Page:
It’s not a question of whether high doses of acidic cannabinoids like this would be safe (CBGA and CBDA are on the market today and are known to have no major side effects, and it’s nearly impossible to overdose on cannabis products) but it may be that such high concentrations of the compounds would be required that the drug would be completely inaccessible.

Vinocur explained that, while the compounds tested in this study are on the market, they are generally expensive. This is because CBGA and CBDA are the precursors to CBD and CBG in the cannabis plant, which means they are very unstable. A slight change in environmental conditions can trigger a chemical reaction that will transition them into CBD or CBG very quickly, so it’s difficult to grow and extract these compounds.

Additionally, the concentrations used in the study are so high, it may just be impossible to ask people to consume that much of the compound orally.

“One thing you have to establish is medication for anything is dosing, and if you can never get a human to consume that much CBGA or CBDA, it won’t work,” Vinocur said.

At the same time, Weinberg says he took full-spectrum CBD before going to a wedding last weekend, and asked his family members to do the same. It’s not that he thinks CBD will prevent him from getting COVID—he and his family are vaccinated and practiced standard safety measures before and during the event. He just couldn’t think of a reason not to.

“It seems that some cannabis compounds have COVID-blocking capabilities, even if they’re very weak,” Weinberg said. “CBD has no major side effects—it can’t hurt, and there’s a small chance there is some benefit to getting certain cannabinoids in your system.”

Other studies have been conducted on the relationship between COVID and cannabis. What makes this study any different?

This isn’t the first time the scientific community has drawn a connection between COVID and cannabis. In the early days of the pandemic, a study claiming high-CBD cannabis could mitigate susceptibility to the coronavirus unleashed a flood of misinformation circulating around social media that was comparable to what we’re seeing today. Other reports on the subject were released soon after.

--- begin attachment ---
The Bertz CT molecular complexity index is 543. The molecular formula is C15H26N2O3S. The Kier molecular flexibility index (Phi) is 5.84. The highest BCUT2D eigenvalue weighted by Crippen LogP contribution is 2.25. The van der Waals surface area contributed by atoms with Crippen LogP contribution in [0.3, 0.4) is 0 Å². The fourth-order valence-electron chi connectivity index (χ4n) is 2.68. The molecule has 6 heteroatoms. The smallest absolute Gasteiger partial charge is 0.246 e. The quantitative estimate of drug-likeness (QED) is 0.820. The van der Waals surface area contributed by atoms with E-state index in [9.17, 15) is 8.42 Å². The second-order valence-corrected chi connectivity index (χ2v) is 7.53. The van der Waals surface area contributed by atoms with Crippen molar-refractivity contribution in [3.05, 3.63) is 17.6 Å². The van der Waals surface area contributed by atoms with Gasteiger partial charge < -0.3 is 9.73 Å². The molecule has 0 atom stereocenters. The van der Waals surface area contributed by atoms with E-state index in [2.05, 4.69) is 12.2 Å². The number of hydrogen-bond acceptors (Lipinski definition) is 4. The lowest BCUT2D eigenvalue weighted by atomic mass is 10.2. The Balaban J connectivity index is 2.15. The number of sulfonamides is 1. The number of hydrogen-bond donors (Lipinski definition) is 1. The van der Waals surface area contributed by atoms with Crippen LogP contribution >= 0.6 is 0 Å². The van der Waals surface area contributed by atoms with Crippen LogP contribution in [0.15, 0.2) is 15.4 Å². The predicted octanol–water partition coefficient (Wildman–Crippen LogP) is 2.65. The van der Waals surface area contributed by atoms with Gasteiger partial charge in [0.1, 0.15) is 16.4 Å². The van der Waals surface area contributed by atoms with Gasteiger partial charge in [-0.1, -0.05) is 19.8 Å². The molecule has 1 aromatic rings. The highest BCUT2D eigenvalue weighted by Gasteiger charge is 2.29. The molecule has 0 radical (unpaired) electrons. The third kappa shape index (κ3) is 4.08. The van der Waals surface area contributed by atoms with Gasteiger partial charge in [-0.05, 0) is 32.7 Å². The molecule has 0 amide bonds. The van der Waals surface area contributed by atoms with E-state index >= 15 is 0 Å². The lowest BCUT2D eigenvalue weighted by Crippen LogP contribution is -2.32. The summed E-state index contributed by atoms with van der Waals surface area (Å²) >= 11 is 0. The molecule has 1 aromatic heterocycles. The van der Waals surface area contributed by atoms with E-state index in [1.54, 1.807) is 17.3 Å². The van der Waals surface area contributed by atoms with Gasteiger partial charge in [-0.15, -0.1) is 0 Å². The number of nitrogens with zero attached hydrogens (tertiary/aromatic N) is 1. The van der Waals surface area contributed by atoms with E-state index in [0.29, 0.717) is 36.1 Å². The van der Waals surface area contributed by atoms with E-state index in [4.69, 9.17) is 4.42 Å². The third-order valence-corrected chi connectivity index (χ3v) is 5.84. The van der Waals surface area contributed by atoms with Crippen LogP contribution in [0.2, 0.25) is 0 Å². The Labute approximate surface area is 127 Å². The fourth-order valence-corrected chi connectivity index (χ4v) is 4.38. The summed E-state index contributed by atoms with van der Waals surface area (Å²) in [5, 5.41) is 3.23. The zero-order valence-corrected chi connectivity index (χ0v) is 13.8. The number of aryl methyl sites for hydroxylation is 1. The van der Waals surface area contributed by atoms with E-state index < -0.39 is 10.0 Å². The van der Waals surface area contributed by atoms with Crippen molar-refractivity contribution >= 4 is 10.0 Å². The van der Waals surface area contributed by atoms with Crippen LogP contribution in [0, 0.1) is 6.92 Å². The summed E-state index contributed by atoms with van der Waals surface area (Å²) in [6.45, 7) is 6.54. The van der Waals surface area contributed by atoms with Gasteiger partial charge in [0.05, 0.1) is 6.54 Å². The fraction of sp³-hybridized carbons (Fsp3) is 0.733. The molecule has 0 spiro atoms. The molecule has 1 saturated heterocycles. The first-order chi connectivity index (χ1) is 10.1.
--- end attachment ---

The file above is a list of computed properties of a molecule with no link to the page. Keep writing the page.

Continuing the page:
Vinocur says there are two main things that make January’s study different from this 2020 report and those like it. First, it was peer-reviewed, and second, there were no stakeholders from CBD or cannabis businesses funding the research.

Additionally, most of the research conducted in 2020 tested animal cells, not human cells.

So, what’s next for cannabis and COVID research?

Like any drug, these cannabis compounds must undergo more preclinical trials before they can be tested on humans. And once they make it to clinical trials, there is still more testing to be done before they can be offered as a treatment, if that’s even a possibility.

It’s difficult to research cannabis in the U.S. since the product is still considered a Schedule I drug under federal law. However, these compounds are technically considered hemp, since they contain less than 0.3% THC. Hemp was legalized under the 2018 Farm Bill, and is therefore slightly easier to test than THC-heavy cannabis.

Still, Weinberg said that process will likely take at least a year, if not more.

“There’s a lot of research being done right now, that for a variety of reasons is not being publicized, into the different cannabinoids (being used) for COVID,” Weinberg told GreenState. “I’d imagine this Oregon study is one of many that will be happening. But the problem is how long it will take to get from the lab to clinical studies, and doing a double-blind, placebo-controlled study on compounds related to a Schedule I drug.”

While this seems like a long time, Weinberg said there is a very real possibility that COVID is here to stay. In that case, any research into treatment and prevention, no matter how slow, will be helpful.

Bottom line on protecting yourself from COVID with cannabis:

Overall, this study doesn’t change anything about the way we should go about protecting ourselves from COVID-19, and it won’t for a long time.

Getting vaccinated, getting a booster shot, and wearing a mask remain the most effective methods for keeping yourself and your loved ones safe.

The cannabis compounds tested were acidic cannabinoids CBGA and CBDA, not THC, so don’t think lighting up before going out in public will prevent you from getting COVID-19.

And even if you have CBDA and CBGA oil on hand, health experts say it’s still unclear whether it’s even possible for humans to consume the high concentration of acidic cannabinoids used in this study (and we don’t recommend trying it at home.)

But that doesn’t mean this report isn’t worth some hype. It shows there is some potential for cannabis compounds to aid in the fight against a global pandemic, and it may lead to more cannabinoid research in the future.

 

Elissa Esher is an editor at GreenState. Her work has also appeared in The San Francisco Chronicle, The Boston Guardian, Brooklyn Paper, Religion Unplugged, and Iridescent Women. Send inquiries and tips to elli.esher@greenstate.com.